Why has Nelson been so steady over the years? He is quick to quote the wisdom of Philippians 4:6-7: "Do not be anxious about anything, but in everything, by prayer and petition, with thanksgiving, present your requests to God. And the peace of God, which transcends all understanding, will guard your hearts and your minds in Christ Jesus." His saving faith in Christ Jesus revolves around verses such as these.

       "I think that probably has kept me going, both business-wise and golf-wise - kept me from not being too concerned about outcome," he said.

      Nelson converted to Christianity in the mid-1970's after Dr. Billy Graham challenged him to read John and Romans. Dr. Graham issued that challenge at a Bible study for touring pros; it all came together for Nelson as he picked up a Bible in a motel room in San Diego. Down through the years, he and the FCA Golf Ministry have been a natural fit.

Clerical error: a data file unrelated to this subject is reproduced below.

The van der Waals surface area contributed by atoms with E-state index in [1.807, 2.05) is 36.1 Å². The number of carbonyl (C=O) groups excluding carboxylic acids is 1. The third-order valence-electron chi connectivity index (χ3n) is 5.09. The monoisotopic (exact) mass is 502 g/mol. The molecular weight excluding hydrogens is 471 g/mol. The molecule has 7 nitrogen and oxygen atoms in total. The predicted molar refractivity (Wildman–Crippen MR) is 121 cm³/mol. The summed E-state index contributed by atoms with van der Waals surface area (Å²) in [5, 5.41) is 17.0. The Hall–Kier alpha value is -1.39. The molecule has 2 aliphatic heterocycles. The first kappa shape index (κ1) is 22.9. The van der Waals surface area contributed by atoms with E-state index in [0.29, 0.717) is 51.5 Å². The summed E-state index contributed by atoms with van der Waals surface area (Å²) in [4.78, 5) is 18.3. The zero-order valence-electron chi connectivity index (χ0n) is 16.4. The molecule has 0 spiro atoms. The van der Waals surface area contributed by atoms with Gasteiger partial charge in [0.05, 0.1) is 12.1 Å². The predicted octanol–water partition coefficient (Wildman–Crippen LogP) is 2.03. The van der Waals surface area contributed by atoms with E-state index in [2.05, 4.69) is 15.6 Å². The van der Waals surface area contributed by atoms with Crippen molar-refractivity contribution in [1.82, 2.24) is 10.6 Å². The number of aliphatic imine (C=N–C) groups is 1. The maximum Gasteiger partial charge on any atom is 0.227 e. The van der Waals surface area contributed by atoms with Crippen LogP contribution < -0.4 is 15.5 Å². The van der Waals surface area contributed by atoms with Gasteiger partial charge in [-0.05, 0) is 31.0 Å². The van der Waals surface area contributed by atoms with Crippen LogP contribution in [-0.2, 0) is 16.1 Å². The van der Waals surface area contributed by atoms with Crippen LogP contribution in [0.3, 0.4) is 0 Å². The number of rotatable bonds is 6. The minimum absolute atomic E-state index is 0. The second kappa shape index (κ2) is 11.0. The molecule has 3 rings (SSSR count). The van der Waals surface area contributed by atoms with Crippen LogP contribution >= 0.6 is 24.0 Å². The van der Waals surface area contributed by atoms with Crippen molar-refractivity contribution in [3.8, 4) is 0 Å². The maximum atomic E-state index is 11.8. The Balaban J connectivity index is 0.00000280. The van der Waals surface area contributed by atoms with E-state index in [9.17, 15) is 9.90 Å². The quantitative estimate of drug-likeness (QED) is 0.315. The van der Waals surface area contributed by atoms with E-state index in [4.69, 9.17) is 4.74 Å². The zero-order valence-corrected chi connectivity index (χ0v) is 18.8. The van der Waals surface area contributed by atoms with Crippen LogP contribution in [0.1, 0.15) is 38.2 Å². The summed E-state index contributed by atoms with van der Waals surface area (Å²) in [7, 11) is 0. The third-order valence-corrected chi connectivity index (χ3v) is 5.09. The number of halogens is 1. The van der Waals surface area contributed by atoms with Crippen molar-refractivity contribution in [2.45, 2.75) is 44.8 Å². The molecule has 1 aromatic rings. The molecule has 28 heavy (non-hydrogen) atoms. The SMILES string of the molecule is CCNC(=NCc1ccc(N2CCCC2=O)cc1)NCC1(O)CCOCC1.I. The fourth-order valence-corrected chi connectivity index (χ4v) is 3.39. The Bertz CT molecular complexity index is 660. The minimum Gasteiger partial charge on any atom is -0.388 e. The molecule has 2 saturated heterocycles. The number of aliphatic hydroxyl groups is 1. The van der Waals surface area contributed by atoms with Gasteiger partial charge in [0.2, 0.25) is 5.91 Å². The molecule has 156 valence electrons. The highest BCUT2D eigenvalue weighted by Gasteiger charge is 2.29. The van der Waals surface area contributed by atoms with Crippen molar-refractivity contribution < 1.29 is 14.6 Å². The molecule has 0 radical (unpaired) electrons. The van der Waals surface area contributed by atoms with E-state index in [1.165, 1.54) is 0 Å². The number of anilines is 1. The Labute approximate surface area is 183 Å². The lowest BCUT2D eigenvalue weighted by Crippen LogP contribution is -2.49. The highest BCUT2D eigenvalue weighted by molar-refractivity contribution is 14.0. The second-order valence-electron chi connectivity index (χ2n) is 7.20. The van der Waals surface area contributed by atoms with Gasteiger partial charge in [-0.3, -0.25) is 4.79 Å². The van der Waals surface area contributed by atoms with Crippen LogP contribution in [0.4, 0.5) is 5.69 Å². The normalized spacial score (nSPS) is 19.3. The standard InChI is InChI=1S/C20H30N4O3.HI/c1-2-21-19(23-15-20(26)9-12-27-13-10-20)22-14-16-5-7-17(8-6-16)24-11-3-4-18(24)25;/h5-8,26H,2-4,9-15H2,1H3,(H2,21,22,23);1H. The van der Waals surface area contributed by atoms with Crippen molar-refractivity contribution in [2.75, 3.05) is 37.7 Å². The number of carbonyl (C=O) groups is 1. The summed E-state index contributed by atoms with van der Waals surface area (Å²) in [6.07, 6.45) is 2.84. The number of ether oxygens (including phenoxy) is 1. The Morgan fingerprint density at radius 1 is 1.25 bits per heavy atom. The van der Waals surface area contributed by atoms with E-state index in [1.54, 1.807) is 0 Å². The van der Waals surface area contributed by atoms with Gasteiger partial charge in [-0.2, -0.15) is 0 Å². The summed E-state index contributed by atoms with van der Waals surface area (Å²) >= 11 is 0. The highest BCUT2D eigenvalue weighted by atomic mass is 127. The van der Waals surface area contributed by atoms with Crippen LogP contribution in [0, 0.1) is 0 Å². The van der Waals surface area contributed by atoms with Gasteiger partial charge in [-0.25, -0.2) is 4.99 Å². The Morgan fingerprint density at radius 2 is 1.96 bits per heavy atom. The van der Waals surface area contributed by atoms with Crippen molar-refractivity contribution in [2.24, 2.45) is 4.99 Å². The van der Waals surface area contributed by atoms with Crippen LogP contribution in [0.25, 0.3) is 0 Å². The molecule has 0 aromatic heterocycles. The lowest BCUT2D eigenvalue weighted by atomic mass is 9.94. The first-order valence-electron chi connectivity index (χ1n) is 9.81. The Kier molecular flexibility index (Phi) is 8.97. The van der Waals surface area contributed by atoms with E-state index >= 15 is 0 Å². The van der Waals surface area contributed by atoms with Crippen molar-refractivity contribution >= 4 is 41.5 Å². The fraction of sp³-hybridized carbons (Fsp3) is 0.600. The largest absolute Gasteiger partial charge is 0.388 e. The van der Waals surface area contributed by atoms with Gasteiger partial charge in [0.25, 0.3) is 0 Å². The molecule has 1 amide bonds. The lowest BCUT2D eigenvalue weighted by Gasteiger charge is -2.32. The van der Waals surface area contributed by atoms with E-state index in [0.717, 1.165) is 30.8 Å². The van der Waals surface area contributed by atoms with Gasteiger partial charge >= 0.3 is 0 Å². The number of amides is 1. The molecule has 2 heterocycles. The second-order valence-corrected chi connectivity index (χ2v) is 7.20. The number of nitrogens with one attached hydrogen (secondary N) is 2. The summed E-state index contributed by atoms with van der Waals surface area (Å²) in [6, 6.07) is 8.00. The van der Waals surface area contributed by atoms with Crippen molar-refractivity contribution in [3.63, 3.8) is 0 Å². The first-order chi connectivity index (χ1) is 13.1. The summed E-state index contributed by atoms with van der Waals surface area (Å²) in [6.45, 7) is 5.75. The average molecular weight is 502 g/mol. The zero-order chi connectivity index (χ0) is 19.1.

" FCA has really given me a lot of support," Nelson said. "It has provided me with a lot of friends that kind of check on me, pray for me and really encourage me."

       "His love for the Lord, his love and care for his family, and seeing his golf profession as an avenue of ministry all have been great, visible reminders of this man's commitment to the Lord," Bouzeos said.

      Bouzeos and Nelson have teamed up this season to put together a consistent lineup of Senior Tour Bible Studies. Knowing how effective the FCA Golf Ministry has been, Nelson asked Bouzeos to help.

       "I think that there is an opportunity for freshness and a renewal in some of the guys, and actually a new beginning in some others," Nelson said. "With the emphasis on evangelism, fellowship and study, I really think that can happen."

      More and more golfers are thinking about heaven and hell these days in light of the shocking death of Payne Stewart. When Stewart's Learjet inexplicably lost cabin pressure at some 30,000 feet before finally crashing that day in South Dakota, golfers got concerned. Nelson for instance, flies back and forth to his events on the same type of Lear 35.